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Mike Schilling

I'll miss Westlake too, more than Stark or the other half-dozen guys he used to be. I've been a fan of his since I was about eoght, when my Mom brought The Busy Body home from the library, saw that it wasn't the sort of serious mystery she had expected, and gave it to me, saying "It's supposed to be funny. You might like it."

By the way, Amazon shows one last Dortmunder novel to come out later this year.

Dan Yeager

Neither a Dortmunder nor a Stark, I also recommend "Kahawa".
Read this years ago and it's great fun.
I have a short stack of recently purchased Stark novels I now have to get to.

Dan Yeager

Neither a Dortmunder nor a Stark, I also recommend "Kahawa".
Read this years ago and it's great fun.
I have a short stack of recently purchased Stark novels I now have to get to.


Detectives Beyond Borders had a two-post obit. Here and here.

Gary Farber

I wrote my take here on the 1st. It was, in point of fact, a massacre of 13 writers: not two.

I'm willing to bet you're not familiar with his work which description of I linked to under "some of the lesser-known output."


And it's about not getting the breakfast you want in a diner.

You've just convinced me, with this excerpt, to read some WestStark. The punchline must be that the waitress gets pissed off that she didn't get a tip, to which Dortmunder points to his crotch, and says "Coins. In pocket."

Mike Schilling

For a fine example of what LG&M refer to as "aesthetic Stalinism", here's the only obit I've seen that thinks to worry about Westlake's politics.

James Wolcott

I miss both Donald Westlake and Richard Stark, and marvel at the productivity and resourcefulness of Westlake, who could also execute a non-genre novel like The Ax that's one of the darkest comedies and commentaries you could read about landing a managerial position (solution: eliminate the other candidates). At the risk of blasphemy, I always enjoyed his fiction more than Elmore Leonard's because I always felt (feel) that Leonard was working too hard to impress us with the "authentic ring" of the lowlife milieu he covered. But people tell me I've never read the "right" Elmore Leonard novels, so who knows.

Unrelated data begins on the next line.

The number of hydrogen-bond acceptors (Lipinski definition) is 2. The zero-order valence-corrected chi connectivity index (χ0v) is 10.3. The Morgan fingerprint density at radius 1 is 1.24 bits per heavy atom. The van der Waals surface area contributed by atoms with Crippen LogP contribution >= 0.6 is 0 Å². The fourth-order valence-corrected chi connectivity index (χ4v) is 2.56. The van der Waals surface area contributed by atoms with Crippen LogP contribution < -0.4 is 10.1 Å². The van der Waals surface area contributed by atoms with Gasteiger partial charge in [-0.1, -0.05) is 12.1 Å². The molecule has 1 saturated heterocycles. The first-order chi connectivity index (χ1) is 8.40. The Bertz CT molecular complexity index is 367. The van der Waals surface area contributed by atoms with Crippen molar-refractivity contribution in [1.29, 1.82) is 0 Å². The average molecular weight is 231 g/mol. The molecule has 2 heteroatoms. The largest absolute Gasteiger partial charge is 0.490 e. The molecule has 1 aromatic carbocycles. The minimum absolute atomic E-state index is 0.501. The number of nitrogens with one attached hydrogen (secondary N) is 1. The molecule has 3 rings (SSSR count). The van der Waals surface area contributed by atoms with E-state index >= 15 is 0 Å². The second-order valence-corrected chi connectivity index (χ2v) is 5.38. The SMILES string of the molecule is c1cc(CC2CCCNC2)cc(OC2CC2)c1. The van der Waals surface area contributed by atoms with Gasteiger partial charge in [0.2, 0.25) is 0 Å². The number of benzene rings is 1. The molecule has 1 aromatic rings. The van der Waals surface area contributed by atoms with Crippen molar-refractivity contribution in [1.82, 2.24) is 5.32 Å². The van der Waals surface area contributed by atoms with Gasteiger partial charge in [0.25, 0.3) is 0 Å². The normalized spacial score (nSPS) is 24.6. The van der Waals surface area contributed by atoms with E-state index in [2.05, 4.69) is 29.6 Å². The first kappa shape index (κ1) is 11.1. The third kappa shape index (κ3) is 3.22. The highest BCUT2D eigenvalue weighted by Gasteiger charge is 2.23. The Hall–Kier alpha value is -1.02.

Dan Leo

When I went for a family vacation over Christmas I brought "War and Peace", "Take a Girl Like You" by Kingsley Amis, and a Richard Stark novel I had already read.

I first found out about Richard Stark when I found "The Rare Coin Score" in a box of paperbacks in my aunt's cottage in Cape May. As I recall, at the end of the book Parker shoots a rat and then walks away. I loved it and and I've been a Stark fan ever since, never failing to look for the novels in any used book store I happen on (since most of the books are usually out of print). Good news though: the University of Chicago Press is gradually reprinting all the early books.

Kevin Wolf

I've only read a little Westlake (no Dortmunder) and two Starks. I really must do something about this. Not sure why I haven't already, since I liked them all.

If memory serves, Westlake wrote the screenplay for the Michael Caine movie, A Shock to the System, which is kind of a relative the his novel The Ax. I like the movie, too.


Westlake didn't adapt A Shock to the System; his most famous adaptation was of Jim Thompson's The Grifters, which earned Westlake an Oscar nomination, but his other screenplays included Cops and Robbers, The Stepfather, and a shared credit on the adaptation of Highsmith's Ripley Under Ground, made a few years ago but hard to find in the U.S.

Westlake was one of my favorite authors, and the Parker books were my favorite series of novels. I miss him terribly.


The script for A Shock to the System was actually by Andrew Klavan, the whiny conservative screenwriter who wrote that WSJ piece on how The Dark Knight is really a conservative movie and Bush is Batman. Westlake, he ain't.

Kevin Wolf

Wow. I'm not usually that far off. My memory is definitely slipping. Thanks, Bettencourt, for the correction. (BTW, saw The Stepfather recently and it's a neat little shocker.)


for the script of The Stepfather alone, he'd be remembered by me.

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